For instance, the Tennessee Supreme Court in January passed a rule barring judges from hearing cases involving campaign contributors when “the judge’s impartiality might reasonably be questioned.” The rule lists a range of factors that should be considered, including the size and timing of the contribution.
After Caperton, the state League of Women Voters and others asked the Wisconsin Supreme Court to take a fresh look at its recusal rules. But the court’s conservative majority, said Skaggs, “adopted a rule as though this wasn’t an issue at all. They basically ignored the U.S. Supreme Court.”
The Wisconsin court amended its rules to state that a campaign endorsement or contribution can never in itself require judicial recusal. The new rule was written by two of the state’s leading business groups, Wisconsin Manufacturers & Commerce and the Wisconsin Realtors Association.
WMC spent a total of $4 million in 2007 and 2008 to help elect Ziegler and Gableman. Both of those justices supported the changes, along with Prosser and Roggensack.
Bradley, in a blistering dissent joined by Abrahamson and Crooks, said this new rule could lead to judicial campaigns and maybe even judges seeking donations from litigants in pending cases.
“How, one may ask, can such a thing happen in a state like Wisconsin, which in the past has been heralded as an example of clean government?” Bradley asked. “The answer is that it can happen when a majority of the court adopts word-for-word the script of special interests that may want to sway the results of future judicial campaigns.”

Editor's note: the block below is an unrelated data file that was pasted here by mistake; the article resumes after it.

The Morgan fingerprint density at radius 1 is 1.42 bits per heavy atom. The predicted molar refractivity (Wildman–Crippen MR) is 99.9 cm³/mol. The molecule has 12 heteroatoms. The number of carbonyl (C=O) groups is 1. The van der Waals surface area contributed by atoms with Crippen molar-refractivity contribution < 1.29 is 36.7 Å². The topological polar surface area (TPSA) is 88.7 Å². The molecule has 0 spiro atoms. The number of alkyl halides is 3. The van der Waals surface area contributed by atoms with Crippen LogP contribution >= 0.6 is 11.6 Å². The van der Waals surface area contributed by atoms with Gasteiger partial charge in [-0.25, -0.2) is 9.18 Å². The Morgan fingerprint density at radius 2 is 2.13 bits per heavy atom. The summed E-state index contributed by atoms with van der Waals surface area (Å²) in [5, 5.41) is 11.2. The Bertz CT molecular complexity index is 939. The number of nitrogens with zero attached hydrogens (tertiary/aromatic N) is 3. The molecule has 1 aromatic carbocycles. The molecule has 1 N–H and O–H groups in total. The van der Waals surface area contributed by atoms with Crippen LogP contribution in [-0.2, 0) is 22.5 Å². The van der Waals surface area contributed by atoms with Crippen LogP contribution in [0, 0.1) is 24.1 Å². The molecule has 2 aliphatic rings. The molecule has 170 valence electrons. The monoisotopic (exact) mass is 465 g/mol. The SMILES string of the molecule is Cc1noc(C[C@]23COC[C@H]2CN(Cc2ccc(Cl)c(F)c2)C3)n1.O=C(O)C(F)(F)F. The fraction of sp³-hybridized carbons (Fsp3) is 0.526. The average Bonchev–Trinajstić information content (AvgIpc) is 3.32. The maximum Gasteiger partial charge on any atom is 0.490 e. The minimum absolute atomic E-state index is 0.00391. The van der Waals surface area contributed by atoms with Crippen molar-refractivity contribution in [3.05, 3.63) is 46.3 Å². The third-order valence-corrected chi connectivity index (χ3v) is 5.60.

In fact, the court’s new rule as adopted had to be withdrawn and amended to accommodate what Prosser called “fine tuning” sought by its authors: the Realtors Association and WMC.
Committee ideas get new life
In January 2010 Crooks, considered the court’s most centrist member, asked the Legislature’s Joint Legislative Council to study the recusal issue, with an eye to revising state law.
The resulting Legislative Council Special Committee on Judicial Discipline and Recusal met four times during 2010, receiving testimony from Abrahamson, Bradley, Crooks and Roggensack, among others.
Bradley submitted her earlier dissent regarding the court’s new rule regarding campaign support, which said “there can be no doubt that the actions of the majority have undermined the public trust and confidence in the judiciary’s impartiality.” Abrahamson and Crooks urged the adoption of a clearly objective standard, in part to undo the harm caused by this rule, which Crooks agreed put Wisconsin “even more noticeably out of step with national standards.”